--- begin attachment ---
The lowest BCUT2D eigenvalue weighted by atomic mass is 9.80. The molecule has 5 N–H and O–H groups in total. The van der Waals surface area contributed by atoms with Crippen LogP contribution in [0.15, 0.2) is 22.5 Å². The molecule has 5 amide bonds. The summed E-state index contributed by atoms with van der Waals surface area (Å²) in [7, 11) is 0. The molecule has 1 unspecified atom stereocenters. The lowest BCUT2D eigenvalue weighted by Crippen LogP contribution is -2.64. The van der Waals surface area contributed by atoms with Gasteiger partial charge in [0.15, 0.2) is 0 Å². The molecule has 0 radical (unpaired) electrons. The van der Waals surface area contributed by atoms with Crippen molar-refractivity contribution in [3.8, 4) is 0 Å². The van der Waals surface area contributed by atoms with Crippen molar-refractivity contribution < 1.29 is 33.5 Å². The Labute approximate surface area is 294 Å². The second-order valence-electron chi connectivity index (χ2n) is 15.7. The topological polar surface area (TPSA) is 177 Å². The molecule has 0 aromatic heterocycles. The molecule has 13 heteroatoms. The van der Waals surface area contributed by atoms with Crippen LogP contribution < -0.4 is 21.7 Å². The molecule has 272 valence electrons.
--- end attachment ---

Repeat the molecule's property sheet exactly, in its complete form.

The lowest BCUT2D eigenvalue weighted by atomic mass is 9.80. The molecule has 5 N–H and O–H groups in total. The van der Waals surface area contributed by atoms with Crippen LogP contribution in [0.15, 0.2) is 22.5 Å². The molecule has 5 amide bonds. The summed E-state index contributed by atoms with van der Waals surface area (Å²) in [7, 11) is 0. The molecule has 1 unspecified atom stereocenters. The lowest BCUT2D eigenvalue weighted by Crippen LogP contribution is -2.64. The van der Waals surface area contributed by atoms with Gasteiger partial charge in [0.15, 0.2) is 0 Å². The molecule has 0 radical (unpaired) electrons. The van der Waals surface area contributed by atoms with Crippen molar-refractivity contribution in [3.8, 4) is 0 Å². The van der Waals surface area contributed by atoms with Crippen molar-refractivity contribution < 1.29 is 33.5 Å². The Labute approximate surface area is 294 Å². The second-order valence-electron chi connectivity index (χ2n) is 15.7. The topological polar surface area (TPSA) is 177 Å². The molecule has 0 aromatic heterocycles. The molecule has 13 heteroatoms. The van der Waals surface area contributed by atoms with Crippen LogP contribution < -0.4 is 21.7 Å². The molecule has 272 valence electrons.